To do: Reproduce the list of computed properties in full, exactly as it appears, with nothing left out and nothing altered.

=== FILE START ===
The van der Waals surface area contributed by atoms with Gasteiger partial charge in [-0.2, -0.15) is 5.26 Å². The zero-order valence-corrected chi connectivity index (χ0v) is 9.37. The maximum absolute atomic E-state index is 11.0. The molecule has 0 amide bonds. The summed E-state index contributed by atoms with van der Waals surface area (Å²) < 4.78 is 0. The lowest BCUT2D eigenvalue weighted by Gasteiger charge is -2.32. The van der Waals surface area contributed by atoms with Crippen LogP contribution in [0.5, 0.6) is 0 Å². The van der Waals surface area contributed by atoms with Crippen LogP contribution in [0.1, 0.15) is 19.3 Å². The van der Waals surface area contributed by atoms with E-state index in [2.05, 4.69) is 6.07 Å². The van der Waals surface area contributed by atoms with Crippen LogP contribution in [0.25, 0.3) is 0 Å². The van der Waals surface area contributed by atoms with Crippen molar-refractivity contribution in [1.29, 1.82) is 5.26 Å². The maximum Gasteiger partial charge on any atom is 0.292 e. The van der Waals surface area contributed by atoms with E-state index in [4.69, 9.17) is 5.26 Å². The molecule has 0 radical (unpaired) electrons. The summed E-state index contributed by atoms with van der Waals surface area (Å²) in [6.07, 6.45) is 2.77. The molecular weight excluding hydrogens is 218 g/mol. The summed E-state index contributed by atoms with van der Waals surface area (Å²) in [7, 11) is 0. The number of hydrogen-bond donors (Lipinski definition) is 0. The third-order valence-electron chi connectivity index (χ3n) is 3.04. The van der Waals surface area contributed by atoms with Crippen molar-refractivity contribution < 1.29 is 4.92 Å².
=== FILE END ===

The van der Waals surface area contributed by atoms with Gasteiger partial charge in [-0.2, -0.15) is 5.26 Å². The zero-order valence-corrected chi connectivity index (χ0v) is 9.37. The maximum absolute atomic E-state index is 11.0. The molecule has 0 amide bonds. The summed E-state index contributed by atoms with van der Waals surface area (Å²) < 4.78 is 0. The lowest BCUT2D eigenvalue weighted by Gasteiger charge is -2.32. The van der Waals surface area contributed by atoms with Crippen LogP contribution in [0.5, 0.6) is 0 Å². The van der Waals surface area contributed by atoms with Crippen LogP contribution in [0.1, 0.15) is 19.3 Å². The van der Waals surface area contributed by atoms with E-state index in [2.05, 4.69) is 6.07 Å². The van der Waals surface area contributed by atoms with Crippen LogP contribution in [0.25, 0.3) is 0 Å². The van der Waals surface area contributed by atoms with Crippen molar-refractivity contribution in [1.29, 1.82) is 5.26 Å². The maximum Gasteiger partial charge on any atom is 0.292 e. The van der Waals surface area contributed by atoms with E-state index in [4.69, 9.17) is 5.26 Å². The molecule has 0 radical (unpaired) electrons. The summed E-state index contributed by atoms with van der Waals surface area (Å²) in [6.07, 6.45) is 2.77. The molecular weight excluding hydrogens is 218 g/mol. The summed E-state index contributed by atoms with van der Waals surface area (Å²) in [7, 11) is 0. The number of hydrogen-bond donors (Lipinski definition) is 0. The third-order valence-electron chi connectivity index (χ3n) is 3.04. The van der Waals surface area contributed by atoms with Crippen molar-refractivity contribution < 1.29 is 4.92 Å².